The Basics: Bread and Water

This week marks fourteen weeks since my mother was first admitted to the hospital.  Since February 15th, she has been in the hospital, in rehab, in a nursing care center, back to the hospital and now back in the nursing center.  She is battling infection … and recently we heard that she is undernourished, dehydrated, and otherwise weak.  She has been infused with severe antibiotics through her IV every six hours since she arrived at the hospital 14 weeks ago.  The doctors are treating each symptom as it appears, they adjust medication, and they try to keep a balance between side effects.  But on her last hospital admittance they were focussed on food and water: the basics.

What’s frustrating for me, besides being 1685 miles away, is that treating the symptoms can be so time consuming and weary … and we’re still not dealing with the fundamental disease.  In my mom’s case, we’re not sure what the fundamental disease is or if there really is one.  It’s a highly complex combination of diabetes, arthritis, hypertension, asthma, chronic immune deficiency and more, none of which is likely to be “cured” but managed.  And then, in the middle of managing … we realize the basic needs of food and water had been neglected.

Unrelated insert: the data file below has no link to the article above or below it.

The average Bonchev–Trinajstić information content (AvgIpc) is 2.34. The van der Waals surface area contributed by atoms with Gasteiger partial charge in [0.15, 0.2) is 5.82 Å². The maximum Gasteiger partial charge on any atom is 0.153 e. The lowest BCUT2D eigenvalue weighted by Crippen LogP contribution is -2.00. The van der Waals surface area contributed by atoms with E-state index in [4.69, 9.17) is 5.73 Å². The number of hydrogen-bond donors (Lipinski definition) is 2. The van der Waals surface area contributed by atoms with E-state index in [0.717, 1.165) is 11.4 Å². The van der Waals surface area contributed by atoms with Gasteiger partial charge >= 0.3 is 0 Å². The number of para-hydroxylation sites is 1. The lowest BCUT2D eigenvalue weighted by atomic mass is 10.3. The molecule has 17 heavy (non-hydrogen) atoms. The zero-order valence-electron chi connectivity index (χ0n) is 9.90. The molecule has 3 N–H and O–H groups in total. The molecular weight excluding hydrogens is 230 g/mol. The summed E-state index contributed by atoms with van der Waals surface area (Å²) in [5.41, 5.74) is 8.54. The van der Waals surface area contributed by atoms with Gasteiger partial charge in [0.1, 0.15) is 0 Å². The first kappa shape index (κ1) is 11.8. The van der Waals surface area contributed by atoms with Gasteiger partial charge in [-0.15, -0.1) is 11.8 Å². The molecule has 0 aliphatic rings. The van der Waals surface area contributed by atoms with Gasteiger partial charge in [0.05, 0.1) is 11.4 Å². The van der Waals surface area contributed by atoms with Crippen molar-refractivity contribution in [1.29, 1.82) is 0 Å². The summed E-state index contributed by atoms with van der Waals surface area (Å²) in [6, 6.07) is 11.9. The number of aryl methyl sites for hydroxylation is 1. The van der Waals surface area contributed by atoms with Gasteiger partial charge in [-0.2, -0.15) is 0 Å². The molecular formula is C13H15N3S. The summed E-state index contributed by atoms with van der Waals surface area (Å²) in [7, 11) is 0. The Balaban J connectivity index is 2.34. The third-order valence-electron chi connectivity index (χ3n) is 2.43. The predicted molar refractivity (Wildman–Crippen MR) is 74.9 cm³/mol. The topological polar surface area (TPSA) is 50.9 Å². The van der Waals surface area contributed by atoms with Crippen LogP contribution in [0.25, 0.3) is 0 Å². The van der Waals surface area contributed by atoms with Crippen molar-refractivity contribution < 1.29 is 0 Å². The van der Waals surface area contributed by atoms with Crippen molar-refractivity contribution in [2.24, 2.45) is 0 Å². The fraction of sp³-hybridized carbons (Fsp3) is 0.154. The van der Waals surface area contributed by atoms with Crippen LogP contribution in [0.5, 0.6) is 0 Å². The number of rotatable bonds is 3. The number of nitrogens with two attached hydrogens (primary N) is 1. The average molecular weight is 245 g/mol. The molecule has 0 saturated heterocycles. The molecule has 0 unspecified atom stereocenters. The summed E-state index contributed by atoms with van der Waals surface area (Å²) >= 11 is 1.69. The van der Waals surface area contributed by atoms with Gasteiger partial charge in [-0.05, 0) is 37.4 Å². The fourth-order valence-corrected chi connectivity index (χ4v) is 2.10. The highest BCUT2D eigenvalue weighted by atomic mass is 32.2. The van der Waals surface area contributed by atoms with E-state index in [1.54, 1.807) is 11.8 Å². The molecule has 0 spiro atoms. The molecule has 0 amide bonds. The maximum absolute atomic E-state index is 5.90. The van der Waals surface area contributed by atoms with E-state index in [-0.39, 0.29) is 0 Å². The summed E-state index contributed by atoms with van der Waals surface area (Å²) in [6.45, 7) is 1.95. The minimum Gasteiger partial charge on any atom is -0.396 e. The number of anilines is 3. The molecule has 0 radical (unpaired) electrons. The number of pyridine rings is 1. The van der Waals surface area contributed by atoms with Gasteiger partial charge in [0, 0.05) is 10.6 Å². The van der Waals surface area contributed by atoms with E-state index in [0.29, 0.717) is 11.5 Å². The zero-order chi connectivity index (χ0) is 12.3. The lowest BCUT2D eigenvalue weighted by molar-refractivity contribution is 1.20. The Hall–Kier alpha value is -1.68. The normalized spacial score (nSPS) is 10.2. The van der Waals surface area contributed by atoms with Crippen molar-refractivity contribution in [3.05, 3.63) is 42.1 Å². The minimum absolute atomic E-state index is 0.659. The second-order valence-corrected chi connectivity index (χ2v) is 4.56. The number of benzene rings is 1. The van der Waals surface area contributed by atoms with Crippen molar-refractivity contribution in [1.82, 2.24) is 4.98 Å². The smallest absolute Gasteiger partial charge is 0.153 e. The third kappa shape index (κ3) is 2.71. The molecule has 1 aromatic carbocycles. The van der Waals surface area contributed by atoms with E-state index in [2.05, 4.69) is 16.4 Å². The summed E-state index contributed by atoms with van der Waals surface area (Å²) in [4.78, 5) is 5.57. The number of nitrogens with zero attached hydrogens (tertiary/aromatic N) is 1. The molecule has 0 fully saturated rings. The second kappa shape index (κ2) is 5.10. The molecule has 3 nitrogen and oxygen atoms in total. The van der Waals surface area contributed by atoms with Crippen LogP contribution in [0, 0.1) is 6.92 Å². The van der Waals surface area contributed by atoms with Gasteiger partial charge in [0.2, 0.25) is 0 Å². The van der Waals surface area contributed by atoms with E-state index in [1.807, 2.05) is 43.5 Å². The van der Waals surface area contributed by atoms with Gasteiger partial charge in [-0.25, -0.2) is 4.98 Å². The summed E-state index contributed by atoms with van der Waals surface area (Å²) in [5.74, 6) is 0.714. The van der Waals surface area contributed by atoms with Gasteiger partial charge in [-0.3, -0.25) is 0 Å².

I am always surprised by the way life’s themes repeat themselves in so many different contexts.  For me, my mother’s disease is a metaphor for the challenges of life in the church today.  I’m aware that so many of our congregations are consumed with treating symptoms:  building maintenance, declining membership, budget issues, finding volunteers for committees, paying the pastor, etc.  And I wonder if we are, like my mother’s doctors, trying to keep things balanced and well enough to get through another day or another week or another month … while we avoid talking about the longterm prognosis and/or don’t realize we are under it all … starving and thirsty.

The underlying issues of the church are complex, layered, and interwoven:  Aging membership, declining membership, changing culture and demographics, etc.  What if today, though, instead of being consumed by all the symptoms, blood tests, and medications, we focus primary on the basics: the bread of life and the living water … prayer, engagement with scripture, authentic community, inspired worship.  If our congregations are too busy managing symptoms and prescribing more programs … are we so busy we forget to drink from the well or nourish our souls.  My friend and colleague, Stan Ott, says that the leadership of the church needs to spend time “being the people of God” before we can “do the work of the people of God.”

Does your session spend time engaging the Scriptures together?  Do you pray for each other, your church and the world?  How much of your meeting time is spent in “being the people of God” before you “do the work of the people of God”?

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